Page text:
The Cherry Orchard
Anton Chekhov (translation by Stephen Mulrine)
Shakespeare at the Tobacco Factory
Rose Theatre, Kingston
With his production of The Cherry Orchard at the National Theatre last year, Howard Davies announced his intention to get away from a conventional, genteel, nostalgic and "Englishy" approach to Chekhov, one typified by what the director referred to as "linen suits and parasols." The results, however, were mixed. Despite some striking moments and strong performances from a stellar cast, Davies's production turned out to be a slightly ponderous affair overall, hampered by an uneven and occasionally jarring translation by Andrew Upton.
But here, happily, is a production that more successfully achieves Davies's aims. Andrew Hilton's superb, sparsely-staged take on Chekhov's last play—originally produced for Shakespeare at the Tobacco Factory and now at Kingston Rose—proves altogether livelier, brisker and more involving than Davies's. Sharply attuned to the play's quick shifts in tone, Stephen Mulrine's spry, accomplished translation succeeds in bringing out the comedy of the piece without sacrificing its pathos. The mood moves from merriment to melancholy (and back again) in compelling, quicksilver fashion.
Transplanted to the Rose auditorium, Hilton's production may have lost some of the intimacy that it had at the Tobacco Factory, but it still resonates. Despite (or perhaps because of) the low-key approach, the director and his cast manage to convey the play's precarious historical moment—that of a world poised on the brink of a new social order—with admirable clarity and focus (as well as a rather Beckettian final flourish). The most familiar moments emerge freshly minted here, often yielding new insights into the protagonists and their dilemmas.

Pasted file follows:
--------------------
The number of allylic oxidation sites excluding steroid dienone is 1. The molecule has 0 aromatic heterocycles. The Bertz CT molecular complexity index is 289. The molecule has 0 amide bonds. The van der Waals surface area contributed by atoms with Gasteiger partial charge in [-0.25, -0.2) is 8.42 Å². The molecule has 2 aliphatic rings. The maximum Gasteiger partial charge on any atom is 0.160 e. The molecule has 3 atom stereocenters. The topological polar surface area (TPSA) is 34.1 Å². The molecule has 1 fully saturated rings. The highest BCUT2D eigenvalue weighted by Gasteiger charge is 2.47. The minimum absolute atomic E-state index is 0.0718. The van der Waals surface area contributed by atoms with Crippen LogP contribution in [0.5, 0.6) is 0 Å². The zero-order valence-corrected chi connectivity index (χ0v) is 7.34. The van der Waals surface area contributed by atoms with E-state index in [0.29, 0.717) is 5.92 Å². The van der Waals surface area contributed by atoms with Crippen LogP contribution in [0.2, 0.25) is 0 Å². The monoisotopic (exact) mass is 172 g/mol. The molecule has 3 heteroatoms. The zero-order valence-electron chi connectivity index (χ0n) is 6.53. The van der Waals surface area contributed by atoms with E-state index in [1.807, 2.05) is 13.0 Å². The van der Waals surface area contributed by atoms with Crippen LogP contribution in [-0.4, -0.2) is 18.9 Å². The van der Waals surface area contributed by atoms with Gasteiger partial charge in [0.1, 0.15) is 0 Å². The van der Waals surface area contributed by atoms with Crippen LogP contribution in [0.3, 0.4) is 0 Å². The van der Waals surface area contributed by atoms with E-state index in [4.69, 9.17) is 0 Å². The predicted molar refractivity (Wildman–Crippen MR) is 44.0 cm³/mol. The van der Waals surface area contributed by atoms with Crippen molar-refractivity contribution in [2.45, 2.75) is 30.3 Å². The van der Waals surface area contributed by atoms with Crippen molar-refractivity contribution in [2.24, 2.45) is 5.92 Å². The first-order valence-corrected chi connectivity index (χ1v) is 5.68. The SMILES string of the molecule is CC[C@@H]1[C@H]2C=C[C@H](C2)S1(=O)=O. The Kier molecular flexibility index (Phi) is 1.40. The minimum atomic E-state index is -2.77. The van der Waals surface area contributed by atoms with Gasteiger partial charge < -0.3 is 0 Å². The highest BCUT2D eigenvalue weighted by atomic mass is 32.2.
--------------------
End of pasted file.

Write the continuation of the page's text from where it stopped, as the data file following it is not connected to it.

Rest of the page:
Indeed, this is a production that doesn't shy away from the oddity of Chekhov's characterisation, but embraces it. And the acting is rich and detailed across the board. Julia Hills beautifully captures the complexity of Madame Ranevskaya in a brilliant performance that variously conveys the character's exuberance at her return to Russia, her skittishness, her pain at her past, and her refusal to confront the reality of what needs to be done with her beloved cherry orchard.
Simon Armstrong presents a genial Lopakhin whose affability gives way to an explosive eruption into anger and triumph in the play's key scene. Paul Brendan's hapless, squeaky-shoed Yepikhodov, Roland Oliver's jovial, drunk Simeonov-Pishchik and Paul Nicholson's confused, mumbling Firs create a marvellous comic atmosphere, and there is equally vivid work from Christopher Bianchi as Gaev, Saskia Portway as the governess Charlotta, Dorothea Myers-Bennett and Eleanor Yates as Vayra and Anya and Benjamin O'Mahony as Trofimov.
There have been much starrier, more elaborate Cherry Orchards than this one staged in recent years. but few that have better captured the strange brew of humour, irony and sadness in Chekhov's play, or its sense of a world on the brink of momentous change. Recommended.
Reviewer: Alex Ramon